Since Oscar was a really young piglet, he has struggled with skin issues. At five weeks old, he came home from the breeder with sarcoptic mange which we immediately treated. A few months later, we noticed more signs of mange and took him back to the vet where Oscar was again diagnosed with mange and a secondary staph infection. We followed a rigorous mange treatment the second time while treating the staph infection with an antibiotic, and Oscar’s skin eventually cleared up.
For the past three months, Oscar’s skin has been healthy. His healthy skin is pink and soft, with very little brown discoloration and no scabbing. Also, aside from a few gentle head scratches on a chair each day, he doesn’t itch when his skin is healthy. Pigs are prone to dry skin and itchiness, but Oscar’s healthy itching is much different than his obsessive itching from mange.
A little over a week ago, I noticed some changes in Oscar’s skin. The skin from above his snout up to the top of his head and back underneath his mohawk had some brown discoloration and even some light scabbing, most noticeable on his ears. While it’s normal for mini pigs to have some brown discoloration on their skin, referred to as “pig rust”, it can also be symptomatic of a skin issue. I typically wipe down Oscar’s snout area and underneath his eyes every other day to keep it clean and free of pig rust, but recently the discoloration has been coming back more quickly and thicker. Most concerning are the little scabs on his skin, similar to the scabbing he had with sarcoptic mange.
Throughout the past week, I tried several different approaches to fix his skin issue. At first I thought his skin might be too dry, so I brushed him often and put lotion on him several times each day. When that didn’t work, I tried not brushing or putting lotion on him in case the oils were building up and combining with the dirt to give him the brown discoloration. When neither of those approaches worked, I blocked the heat vent he sits in front of for hours each day in case it was burning his skin and causing the scabbing. Blocking Oscar’s heat vent did not go over well with him!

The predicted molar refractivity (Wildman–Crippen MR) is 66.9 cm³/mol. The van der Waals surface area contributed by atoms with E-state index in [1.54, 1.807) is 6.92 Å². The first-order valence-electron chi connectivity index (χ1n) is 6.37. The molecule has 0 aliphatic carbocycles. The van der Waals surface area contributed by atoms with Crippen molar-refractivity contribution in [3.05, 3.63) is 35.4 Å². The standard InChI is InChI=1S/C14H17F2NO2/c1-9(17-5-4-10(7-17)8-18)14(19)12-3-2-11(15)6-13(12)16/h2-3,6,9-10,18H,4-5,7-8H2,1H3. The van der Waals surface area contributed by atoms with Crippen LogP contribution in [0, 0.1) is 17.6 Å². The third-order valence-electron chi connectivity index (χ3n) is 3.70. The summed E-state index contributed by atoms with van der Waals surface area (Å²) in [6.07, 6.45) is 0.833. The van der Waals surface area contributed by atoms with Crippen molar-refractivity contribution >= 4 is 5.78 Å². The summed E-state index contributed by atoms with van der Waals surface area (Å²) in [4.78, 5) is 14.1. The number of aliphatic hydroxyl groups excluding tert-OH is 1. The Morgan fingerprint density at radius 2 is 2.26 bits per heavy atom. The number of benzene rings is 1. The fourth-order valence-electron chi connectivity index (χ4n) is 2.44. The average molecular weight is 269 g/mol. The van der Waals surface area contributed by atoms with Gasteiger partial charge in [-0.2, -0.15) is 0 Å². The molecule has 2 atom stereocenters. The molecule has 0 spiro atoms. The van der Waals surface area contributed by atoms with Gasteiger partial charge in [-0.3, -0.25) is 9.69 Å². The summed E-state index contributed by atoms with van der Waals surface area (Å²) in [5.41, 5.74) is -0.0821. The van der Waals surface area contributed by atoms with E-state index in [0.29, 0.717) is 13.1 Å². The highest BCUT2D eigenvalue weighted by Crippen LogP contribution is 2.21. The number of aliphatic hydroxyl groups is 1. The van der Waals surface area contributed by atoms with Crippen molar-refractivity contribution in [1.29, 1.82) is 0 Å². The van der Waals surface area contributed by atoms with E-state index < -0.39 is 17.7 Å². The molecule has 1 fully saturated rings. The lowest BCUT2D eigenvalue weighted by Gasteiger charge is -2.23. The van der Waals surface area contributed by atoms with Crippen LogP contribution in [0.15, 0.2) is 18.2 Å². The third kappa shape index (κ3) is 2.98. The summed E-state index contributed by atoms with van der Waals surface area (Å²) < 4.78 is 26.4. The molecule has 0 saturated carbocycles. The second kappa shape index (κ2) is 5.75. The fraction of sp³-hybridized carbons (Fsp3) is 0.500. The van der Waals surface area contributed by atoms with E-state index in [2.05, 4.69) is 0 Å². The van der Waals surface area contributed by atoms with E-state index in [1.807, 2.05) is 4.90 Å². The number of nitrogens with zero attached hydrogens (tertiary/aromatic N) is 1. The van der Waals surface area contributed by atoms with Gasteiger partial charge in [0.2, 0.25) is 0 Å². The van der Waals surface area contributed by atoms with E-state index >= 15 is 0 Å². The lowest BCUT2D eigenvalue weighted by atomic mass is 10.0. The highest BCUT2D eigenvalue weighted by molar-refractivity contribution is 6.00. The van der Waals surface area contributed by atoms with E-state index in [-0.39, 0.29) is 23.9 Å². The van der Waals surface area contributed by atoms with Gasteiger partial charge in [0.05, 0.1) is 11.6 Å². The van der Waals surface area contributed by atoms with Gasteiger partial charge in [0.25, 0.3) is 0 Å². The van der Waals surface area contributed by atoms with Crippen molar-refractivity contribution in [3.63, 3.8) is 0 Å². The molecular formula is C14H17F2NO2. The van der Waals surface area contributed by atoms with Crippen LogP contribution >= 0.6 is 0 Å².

When none of my “home remedies” helped and his skin continued to get worse, I had to consider what I’d been avoiding all along: maybe Oscar had mange again. The discoloration in his skin and the scabbing were not as severe as when he had mange, but they looked similar. However, some things didn’t add up. Oscar hasn’t been around any other pigs, and we thoroughly treated the house and our dog after his second round of mange, so I couldn’t figure out how he could possibly have mange again. Regardless, all of my thinking and worrying and speculating about whether it made sense that he had mange again wasn’t fixing the problem. I needed to just take him to the vet to find out and then face and deal with whatever the problem was to make sure Oscar was healthy.
I made an appointment and took Oscar to the vet yesterday afternoon. I was so nervous! My biggest fear was that he had mange again and we would have to isolate him for weeks. The vet examined Oscar’s skin and did a skin scrape. She told me that she wasn’t concerned about the brown discoloration since that can be normal and particularly noticeable on pink pigs like Oscar, but she said the scabbing isn’t normal and needed to be treated. After the exam, Oscar and I waited for the results.
The test results didn’t show any mites! After all of my stressing and worrying and rationalizing, I was so relieved that the vet didn’t find any mites on Oscar. Since we don’t have any evidence of mange, the vet believes Oscar has a bacterial infection on his skin and is treating it like the staph infection he had several months ago. I wish he didn’t have the skin infection, but I’m relieved it’s not contagious, it’s easy to treat with an oral liquid antibiotic, and that he should be back to normal soon.
The biggest lesson I learned in all this is that I just should’ve taken Oscar to the vet when I noticed the problem. Since I’m around Oscar the most, I’m the best judge of what’s normal and not normal with his skin. Instead of spending so much time and energy worrying about what the issue could have been, Oscar would have been better off going to the vet sooner so that we could identify the real issue and solution. If you notice any changes in your mini pig’s skin or have concerns about skin discoloration or scabbing, I recommend finding a veterinarian you trust and getting a skin scrape on your mini pig to make sure there are no mites or infections that need to be treated.
Oscar’s skin looks a little better already and hopefully will continue to improve as he takes his antibiotic!